Truth or lie?

Let's start with a food joke.

Four men take a week long hiking trip in the mountains and because none of them know how to cook, and none of them want to, they draw straws for who'll be responsible. The man who pulls the short straw tells the rest, 'Okay, but if any of you complain then I won't cook again.' 

That night they turn up for their first meal and he hands out bowls of a brown greasy gloop which they all taste hesitantly.

'This tastes like shit,' one of the men exclaims. 'But delicious!'

Now let's move on to this:

It's one of my easy apple desserts that I've written about before. I've been making it for nearly 30 years and I can't remember where the recipe originally came from. It's basically apples, cream, and cornflakes mixed with some melted butter and syrup to make a toffee topping. Yes, I suppose it's a bit 'nursery' which is probably why an ex-public school friend, now in his late 60s, had 'thirds' when I made it for a New Year's Eve dinner a couple of years back. I think it took him back to all those warm memories and feelings associated with nanny and nursery tea. But it is lovely. And light. And the contrast of flavours and textures really do work together. At least I thought they did.

Last Saturday I took it to a dinner party with friends. Tony'd volunteered a dessert and I wasn't sure of numbers so a bowl of 'Toffee Apple' seemed a like a good idea. 

'Is this Tony's contribution?' someone asked. 'Yes, but Lynne made it,' he said. 'It's apple puree, whipped cream, and a crunchy toffee topping,' I said.

'Oh, so basically sugar, sugar and sugar then?' came the reply. 

Sarcasm and injustice (it's NOT [foot-stampthree layers of sugar!) although Tony said later that he didn't think it was meant as a criticism. As a writer I've (mostly) managed to separate myself, as writer, from my writing. You have to, in order to participate objectively in critical workshops. But it seems that the cook in me is still clutching her desserts to her like first born babies! 

Hungry Writing Prompt
Write a scathing account of someone or something. 
Vent your spleen. And your liver and kidneys. 

The ego, being full of self-righteous air, is easily deflated. And re-inflates without too much of a problem. But I've also been trying to remember occasions when I might have been insensitive, or unintentionally mean, about other people's culinary efforts. Maybe there are people out there who will remind me.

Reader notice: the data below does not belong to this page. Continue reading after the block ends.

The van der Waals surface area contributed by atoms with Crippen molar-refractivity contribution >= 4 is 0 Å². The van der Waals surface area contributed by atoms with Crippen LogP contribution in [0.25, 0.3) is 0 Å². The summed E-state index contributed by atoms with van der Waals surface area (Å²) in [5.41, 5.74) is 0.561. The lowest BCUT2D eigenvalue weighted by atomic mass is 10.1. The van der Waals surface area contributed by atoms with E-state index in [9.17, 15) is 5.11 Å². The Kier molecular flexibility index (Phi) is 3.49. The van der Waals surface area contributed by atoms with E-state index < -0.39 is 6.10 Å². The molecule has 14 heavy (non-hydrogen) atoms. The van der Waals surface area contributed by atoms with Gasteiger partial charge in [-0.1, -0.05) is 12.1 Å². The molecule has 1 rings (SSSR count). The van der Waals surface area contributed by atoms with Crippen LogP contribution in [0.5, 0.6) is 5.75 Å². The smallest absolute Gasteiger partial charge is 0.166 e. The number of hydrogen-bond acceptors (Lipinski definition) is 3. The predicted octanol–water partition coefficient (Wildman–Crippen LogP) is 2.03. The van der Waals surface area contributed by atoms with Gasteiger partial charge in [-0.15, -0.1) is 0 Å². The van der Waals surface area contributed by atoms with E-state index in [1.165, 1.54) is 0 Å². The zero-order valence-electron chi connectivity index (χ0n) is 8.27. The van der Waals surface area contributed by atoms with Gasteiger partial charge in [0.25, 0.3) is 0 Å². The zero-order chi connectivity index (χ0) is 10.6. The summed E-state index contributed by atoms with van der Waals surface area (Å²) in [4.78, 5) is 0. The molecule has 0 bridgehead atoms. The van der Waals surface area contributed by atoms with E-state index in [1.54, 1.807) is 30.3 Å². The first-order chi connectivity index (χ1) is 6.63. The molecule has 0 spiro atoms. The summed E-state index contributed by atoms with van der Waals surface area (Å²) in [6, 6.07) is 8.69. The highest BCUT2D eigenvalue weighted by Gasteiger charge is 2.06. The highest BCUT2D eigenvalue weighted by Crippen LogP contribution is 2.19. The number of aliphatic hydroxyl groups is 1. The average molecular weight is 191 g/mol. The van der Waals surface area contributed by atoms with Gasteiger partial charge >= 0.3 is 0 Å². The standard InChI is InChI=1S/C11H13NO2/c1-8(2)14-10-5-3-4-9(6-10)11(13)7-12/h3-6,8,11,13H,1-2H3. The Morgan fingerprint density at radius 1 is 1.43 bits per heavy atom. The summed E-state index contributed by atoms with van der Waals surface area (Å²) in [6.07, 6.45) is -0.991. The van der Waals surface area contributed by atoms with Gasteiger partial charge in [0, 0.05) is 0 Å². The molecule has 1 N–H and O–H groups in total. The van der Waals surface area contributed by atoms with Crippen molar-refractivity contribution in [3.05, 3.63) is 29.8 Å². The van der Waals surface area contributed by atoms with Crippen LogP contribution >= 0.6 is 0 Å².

But the experience and the process of reflection have made up my mind that I will never refuse anything when I'm a guest in future. I'll take a small slice of the meat I'm not that fond of, or a spoonful of any uninspiring vegetables, and just a little portion of that bizarre looking dessert. I've decided it's just good manners to say 'yes' to every effort someone has gone to. 

Truth or lie? Sometimes you don't have to choose either.


Caroline said…
Sensitive people are careful with what they say about any creativity. A poetry reading, a dinner party, or an exhibition are not the place for guests to offer criticism. Workshops are where we bravely ask for feedback, and have to gulp on opinions, of which, after the smarting subsides, we often see merit, and they help us develop. Anyway, last I heard, sugar wasn't the main ingredient in any of your ingredients (except the toffee)! x Never lose your inner child. Keep eating wobbly jelly, and calling broccoli baby trees.
Lynne Rees said…
I think that I might have been insensitive at some time though... but will watch out for it from now on!

I haven't had jelly for years but I have a vintage jelly mould so I might just make some next weekend! Or maybe blancmange!
Caroline said…
Or stripey jelly :)
Lynne Rees said…
Now you're talking!